I promised myself and my readers that I would not talk about anything political again.
Sorry, I can’t help myself. I tried, and well, it didn’t work.
So here goes:
There was an article today in the New York Times about what people in Utah pay to be part of the Affordable Care Act (A.C.A.).
First things first. And I repeat: The AFFORDABLE CARE ACT.
Please call it what it is, and stop calling it Obamacare. He’s history. And if the Republicans have anything to do with it, so is the A.C.A.
But I divert.
According to the New York Times article, one woman in Utah receives an A.C.A. subsidy, and then pays $95 per month (a whopping 51% increase from $47 in 2016), with a $2,500 deductible. This woman pays under $4,000 a year for insurance. And that’s horrible because?
Just to be clear, I never had a real issue with the A.C.A. People need insurance. I get that. And I’m not putting this woman down for being on it at all.
And this 30-year-old woman, who doesn’t make a lot of money, voted for Clinton. And the poor thing has breast cancer. So I feel for her. I really do.
But Trump won the state of Utah with 45% of the vote compared to 27% for Clinton. (21% went to an Independent.)
Here’s a second statistical doozy from the same article:
Another mother in Utah pays $75 per month for a plan that covers her family of three. That’s after her subsidy of $558. She didn’t mention what her deductible is. She is 39-years-old and also has breast cancer. She voted for Trump. She was quoted as saying that her voting for Trump was “one of the biggest regrets of my life.” She now feels like plenty of other Americans who are part of the A.C.A. and who voted for Trump.
Too little too late.
And according to the Times article, plenty of the people who voted for Trump in Utah participate in the A.C.A. health plan. And now they are concerned and afraid. Big league.
This is not fake news. This is the “sad” truth. And easy to understand. Buyer’s remorse. We’ve all experienced it.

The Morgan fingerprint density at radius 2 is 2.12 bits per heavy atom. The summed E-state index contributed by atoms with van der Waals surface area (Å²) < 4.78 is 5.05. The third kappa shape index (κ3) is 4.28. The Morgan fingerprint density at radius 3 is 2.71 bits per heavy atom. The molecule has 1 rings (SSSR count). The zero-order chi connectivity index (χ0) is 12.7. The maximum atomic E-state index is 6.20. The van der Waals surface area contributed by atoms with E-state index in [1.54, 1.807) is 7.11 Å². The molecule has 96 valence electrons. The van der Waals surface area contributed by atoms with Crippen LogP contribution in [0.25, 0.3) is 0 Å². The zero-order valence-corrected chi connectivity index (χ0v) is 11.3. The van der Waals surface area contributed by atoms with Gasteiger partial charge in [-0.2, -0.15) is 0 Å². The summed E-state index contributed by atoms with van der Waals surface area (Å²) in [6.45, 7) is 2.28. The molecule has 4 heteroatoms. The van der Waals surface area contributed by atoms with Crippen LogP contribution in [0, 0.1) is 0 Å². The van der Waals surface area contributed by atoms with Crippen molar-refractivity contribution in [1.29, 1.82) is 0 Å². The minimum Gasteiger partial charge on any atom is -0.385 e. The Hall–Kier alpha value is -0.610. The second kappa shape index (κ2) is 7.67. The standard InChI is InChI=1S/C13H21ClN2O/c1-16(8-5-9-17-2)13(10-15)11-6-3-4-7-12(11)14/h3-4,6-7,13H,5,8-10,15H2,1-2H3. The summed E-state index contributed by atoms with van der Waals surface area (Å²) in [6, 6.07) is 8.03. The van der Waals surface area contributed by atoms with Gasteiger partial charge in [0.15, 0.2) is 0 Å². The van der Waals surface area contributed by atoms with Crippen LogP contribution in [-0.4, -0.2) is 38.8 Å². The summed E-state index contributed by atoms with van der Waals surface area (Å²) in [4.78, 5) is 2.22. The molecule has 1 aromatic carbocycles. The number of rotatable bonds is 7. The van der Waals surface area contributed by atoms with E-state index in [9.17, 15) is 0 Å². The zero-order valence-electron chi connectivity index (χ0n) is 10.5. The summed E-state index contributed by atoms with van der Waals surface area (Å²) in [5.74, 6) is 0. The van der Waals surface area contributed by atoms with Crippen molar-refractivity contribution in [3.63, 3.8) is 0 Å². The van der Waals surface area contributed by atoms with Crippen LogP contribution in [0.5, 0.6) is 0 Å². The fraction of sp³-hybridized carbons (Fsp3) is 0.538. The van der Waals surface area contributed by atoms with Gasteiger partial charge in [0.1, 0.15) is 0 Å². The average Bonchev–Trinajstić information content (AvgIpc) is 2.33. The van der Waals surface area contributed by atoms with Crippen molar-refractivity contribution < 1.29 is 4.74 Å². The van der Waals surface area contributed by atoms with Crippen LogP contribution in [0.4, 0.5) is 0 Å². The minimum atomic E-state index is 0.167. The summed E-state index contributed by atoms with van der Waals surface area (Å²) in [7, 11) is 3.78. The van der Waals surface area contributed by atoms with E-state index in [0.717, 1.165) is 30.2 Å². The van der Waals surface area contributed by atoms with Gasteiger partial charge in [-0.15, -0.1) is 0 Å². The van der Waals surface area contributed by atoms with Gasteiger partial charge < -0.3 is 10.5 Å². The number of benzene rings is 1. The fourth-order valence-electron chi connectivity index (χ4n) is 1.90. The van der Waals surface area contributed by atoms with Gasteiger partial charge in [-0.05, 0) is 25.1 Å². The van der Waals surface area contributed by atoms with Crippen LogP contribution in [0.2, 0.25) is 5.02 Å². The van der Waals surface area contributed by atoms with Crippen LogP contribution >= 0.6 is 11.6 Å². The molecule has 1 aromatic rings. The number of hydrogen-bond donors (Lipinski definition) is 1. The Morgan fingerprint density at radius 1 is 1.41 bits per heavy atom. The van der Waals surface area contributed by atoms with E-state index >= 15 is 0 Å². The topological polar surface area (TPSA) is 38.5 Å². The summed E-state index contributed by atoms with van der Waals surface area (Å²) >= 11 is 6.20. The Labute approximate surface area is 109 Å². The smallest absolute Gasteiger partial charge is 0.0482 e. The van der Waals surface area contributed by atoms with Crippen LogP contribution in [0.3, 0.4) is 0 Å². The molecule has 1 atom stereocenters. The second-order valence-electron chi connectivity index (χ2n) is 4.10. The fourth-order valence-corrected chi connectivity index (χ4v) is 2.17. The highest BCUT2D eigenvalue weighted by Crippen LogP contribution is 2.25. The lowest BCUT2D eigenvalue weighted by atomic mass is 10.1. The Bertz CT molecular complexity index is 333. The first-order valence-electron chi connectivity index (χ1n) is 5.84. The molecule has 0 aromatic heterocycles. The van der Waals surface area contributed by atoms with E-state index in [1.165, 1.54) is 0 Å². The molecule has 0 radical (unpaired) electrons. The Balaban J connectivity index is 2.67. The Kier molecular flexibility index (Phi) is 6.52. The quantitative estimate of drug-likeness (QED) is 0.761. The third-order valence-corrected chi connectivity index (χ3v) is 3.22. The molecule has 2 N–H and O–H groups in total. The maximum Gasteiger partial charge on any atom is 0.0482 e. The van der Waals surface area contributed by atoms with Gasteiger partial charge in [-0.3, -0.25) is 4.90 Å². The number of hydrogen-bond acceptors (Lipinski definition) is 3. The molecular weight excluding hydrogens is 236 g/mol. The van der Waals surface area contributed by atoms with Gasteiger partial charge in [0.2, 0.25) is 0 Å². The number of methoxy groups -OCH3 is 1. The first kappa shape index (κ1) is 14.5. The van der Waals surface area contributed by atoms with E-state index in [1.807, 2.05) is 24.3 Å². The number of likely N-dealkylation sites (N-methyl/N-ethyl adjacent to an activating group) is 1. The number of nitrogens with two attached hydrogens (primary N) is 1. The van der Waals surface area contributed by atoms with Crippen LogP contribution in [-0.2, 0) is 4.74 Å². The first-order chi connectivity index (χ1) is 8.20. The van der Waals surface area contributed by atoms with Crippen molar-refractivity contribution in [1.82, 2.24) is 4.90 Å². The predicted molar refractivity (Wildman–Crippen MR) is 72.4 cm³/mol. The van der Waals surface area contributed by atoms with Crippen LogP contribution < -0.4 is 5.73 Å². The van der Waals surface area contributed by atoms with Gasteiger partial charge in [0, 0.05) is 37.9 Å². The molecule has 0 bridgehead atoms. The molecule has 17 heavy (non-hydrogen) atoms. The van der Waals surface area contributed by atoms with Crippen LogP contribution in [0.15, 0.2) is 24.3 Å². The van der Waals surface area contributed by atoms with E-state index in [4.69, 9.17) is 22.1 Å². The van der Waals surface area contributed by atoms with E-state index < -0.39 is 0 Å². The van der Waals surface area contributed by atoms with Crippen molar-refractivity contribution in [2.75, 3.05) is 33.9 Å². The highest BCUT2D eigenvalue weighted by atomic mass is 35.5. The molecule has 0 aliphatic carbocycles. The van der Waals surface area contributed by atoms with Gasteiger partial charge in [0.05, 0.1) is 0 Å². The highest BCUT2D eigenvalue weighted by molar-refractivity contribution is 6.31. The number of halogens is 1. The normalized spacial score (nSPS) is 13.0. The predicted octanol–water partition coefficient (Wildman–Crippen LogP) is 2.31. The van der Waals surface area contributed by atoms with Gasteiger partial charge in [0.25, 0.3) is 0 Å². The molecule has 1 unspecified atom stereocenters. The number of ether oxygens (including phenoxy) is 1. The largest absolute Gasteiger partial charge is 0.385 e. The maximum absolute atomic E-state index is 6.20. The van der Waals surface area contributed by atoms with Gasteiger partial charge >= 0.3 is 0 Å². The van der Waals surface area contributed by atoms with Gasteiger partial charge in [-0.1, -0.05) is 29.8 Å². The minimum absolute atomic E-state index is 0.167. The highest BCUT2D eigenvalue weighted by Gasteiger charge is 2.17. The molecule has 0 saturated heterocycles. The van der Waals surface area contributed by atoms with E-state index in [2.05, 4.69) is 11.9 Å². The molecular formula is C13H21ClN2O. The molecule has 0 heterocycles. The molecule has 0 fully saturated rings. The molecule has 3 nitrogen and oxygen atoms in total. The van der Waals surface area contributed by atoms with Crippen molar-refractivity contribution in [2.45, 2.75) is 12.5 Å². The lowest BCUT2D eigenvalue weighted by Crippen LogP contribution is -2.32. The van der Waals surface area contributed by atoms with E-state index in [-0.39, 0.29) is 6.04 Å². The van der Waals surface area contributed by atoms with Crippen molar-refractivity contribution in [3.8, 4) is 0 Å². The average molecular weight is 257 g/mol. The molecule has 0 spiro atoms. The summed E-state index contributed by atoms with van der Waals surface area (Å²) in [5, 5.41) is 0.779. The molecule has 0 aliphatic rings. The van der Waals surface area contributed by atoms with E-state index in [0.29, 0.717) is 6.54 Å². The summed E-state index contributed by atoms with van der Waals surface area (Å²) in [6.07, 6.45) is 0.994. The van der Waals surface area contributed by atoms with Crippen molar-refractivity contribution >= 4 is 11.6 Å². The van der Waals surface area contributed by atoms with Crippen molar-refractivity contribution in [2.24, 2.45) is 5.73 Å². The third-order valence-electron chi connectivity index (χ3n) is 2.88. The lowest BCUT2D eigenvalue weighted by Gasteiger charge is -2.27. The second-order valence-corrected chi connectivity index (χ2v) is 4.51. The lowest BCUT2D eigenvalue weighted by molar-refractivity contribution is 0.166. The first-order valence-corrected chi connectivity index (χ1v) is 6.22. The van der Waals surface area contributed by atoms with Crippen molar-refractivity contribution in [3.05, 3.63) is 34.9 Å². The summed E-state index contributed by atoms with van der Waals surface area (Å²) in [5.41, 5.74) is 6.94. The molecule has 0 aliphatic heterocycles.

But what I don’t understand is why people whose lives and families depended upon getting critical health care via the A.C.A. voted for Trump, knowing full well he was going to “repeal and replace.”
They trusted Trump? The liar he already showed himself to be time and time again?
So when Trump gets out there and tells the American people that the increases in the A.C.A. are HUUUGE, take a gander at the statistic above. In the first example I mentioned, the 30-year-old woman, who has cancer, is paying 51% more for insurance than last year. From $47 to $95.
And then there is the regular Joe Schmo, like me, who has too high an income to qualify for the A.C.A. He too is from Utah and has a wife and three children. He pays a premium of $1,200 per month. That’s over $14,000 per year. The Times didn’t say what his deductible is. I’m sure it’s very high.
He was quoted in the New York Times as saying “Doesn’t feel like insurance. Feels like punishment.”
So, here’s my question. IF YOU PARTICIPATE IN THE A.C.A. PROGRAM, WHY DID YOU VOTE FOR TRUMP?
Whatever the reason, Trump supporters clearly didn’t do their health care homework.
Lesson to be learned right?
Except for this: An A.C.A. repeal will likely affect access to badly needed programs for Americans with mental illness and drug addiction. And even though many of the states with the largest population of opioid drug abusers overwhelmingly voted for Trump, that would be devastating.
Many Trump voters are now making it clear that they will not support any plan that deprives them of the health care they desperately need, and now have.
And how about those people who might never have, like the catastrophic effect a repeal will have on Americans 50-64 who have not yet become eligible for Medicare.
What will happen to those folks?
Democrat Senator of West Virginia, Joe Manchin recently said it best: “Voters may not know how they got their health care, but they sure will know who took it away.”
Oh, and a shout-out to the Republicans in office: GOOD LUCK WITH THAT REPEALING AND REPLACING TASK.